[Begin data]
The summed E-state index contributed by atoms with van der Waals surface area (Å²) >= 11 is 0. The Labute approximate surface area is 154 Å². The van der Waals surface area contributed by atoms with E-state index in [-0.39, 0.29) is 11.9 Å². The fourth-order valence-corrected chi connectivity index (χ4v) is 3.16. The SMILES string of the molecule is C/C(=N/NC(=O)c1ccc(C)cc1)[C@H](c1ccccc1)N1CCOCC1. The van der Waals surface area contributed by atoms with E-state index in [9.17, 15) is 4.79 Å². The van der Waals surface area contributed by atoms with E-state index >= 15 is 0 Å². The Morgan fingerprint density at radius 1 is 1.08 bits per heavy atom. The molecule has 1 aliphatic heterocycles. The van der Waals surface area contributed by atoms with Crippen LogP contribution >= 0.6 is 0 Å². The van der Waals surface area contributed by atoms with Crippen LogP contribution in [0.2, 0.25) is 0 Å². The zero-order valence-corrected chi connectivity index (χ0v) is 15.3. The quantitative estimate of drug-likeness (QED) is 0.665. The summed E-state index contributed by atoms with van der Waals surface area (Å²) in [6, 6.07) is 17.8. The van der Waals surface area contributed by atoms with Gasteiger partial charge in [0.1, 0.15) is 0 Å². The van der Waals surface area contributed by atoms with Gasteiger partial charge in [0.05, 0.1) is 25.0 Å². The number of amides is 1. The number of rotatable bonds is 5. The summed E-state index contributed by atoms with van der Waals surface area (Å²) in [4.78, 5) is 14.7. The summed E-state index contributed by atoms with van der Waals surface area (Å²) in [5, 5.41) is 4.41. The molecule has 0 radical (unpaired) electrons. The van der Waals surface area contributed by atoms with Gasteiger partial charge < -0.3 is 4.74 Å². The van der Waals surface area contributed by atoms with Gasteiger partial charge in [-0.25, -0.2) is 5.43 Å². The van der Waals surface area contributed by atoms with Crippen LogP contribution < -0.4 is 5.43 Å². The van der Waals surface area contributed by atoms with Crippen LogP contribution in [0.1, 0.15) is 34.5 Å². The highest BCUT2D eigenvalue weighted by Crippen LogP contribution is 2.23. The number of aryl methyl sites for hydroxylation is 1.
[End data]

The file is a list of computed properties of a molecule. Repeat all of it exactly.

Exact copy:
The summed E-state index contributed by atoms with van der Waals surface area (Å²) >= 11 is 0. The Labute approximate surface area is 154 Å². The van der Waals surface area contributed by atoms with E-state index in [-0.39, 0.29) is 11.9 Å². The fourth-order valence-corrected chi connectivity index (χ4v) is 3.16. The SMILES string of the molecule is C/C(=N/NC(=O)c1ccc(C)cc1)[C@H](c1ccccc1)N1CCOCC1. The van der Waals surface area contributed by atoms with E-state index in [9.17, 15) is 4.79 Å². The van der Waals surface area contributed by atoms with E-state index >= 15 is 0 Å². The Morgan fingerprint density at radius 1 is 1.08 bits per heavy atom. The molecule has 1 aliphatic heterocycles. The van der Waals surface area contributed by atoms with Crippen LogP contribution >= 0.6 is 0 Å². The van der Waals surface area contributed by atoms with Crippen LogP contribution in [0.2, 0.25) is 0 Å². The zero-order valence-corrected chi connectivity index (χ0v) is 15.3. The quantitative estimate of drug-likeness (QED) is 0.665. The summed E-state index contributed by atoms with van der Waals surface area (Å²) in [6, 6.07) is 17.8. The van der Waals surface area contributed by atoms with Gasteiger partial charge in [0.1, 0.15) is 0 Å². The van der Waals surface area contributed by atoms with Gasteiger partial charge in [0.05, 0.1) is 25.0 Å². The number of amides is 1. The number of rotatable bonds is 5. The summed E-state index contributed by atoms with van der Waals surface area (Å²) in [4.78, 5) is 14.7. The summed E-state index contributed by atoms with van der Waals surface area (Å²) in [5, 5.41) is 4.41. The molecule has 0 radical (unpaired) electrons. The van der Waals surface area contributed by atoms with Gasteiger partial charge < -0.3 is 4.74 Å². The van der Waals surface area contributed by atoms with Gasteiger partial charge in [-0.25, -0.2) is 5.43 Å². The van der Waals surface area contributed by atoms with Crippen LogP contribution < -0.4 is 5.43 Å². The van der Waals surface area contributed by atoms with Crippen LogP contribution in [0.1, 0.15) is 34.5 Å². The highest BCUT2D eigenvalue weighted by Crippen LogP contribution is 2.23. The number of aryl methyl sites for hydroxylation is 1.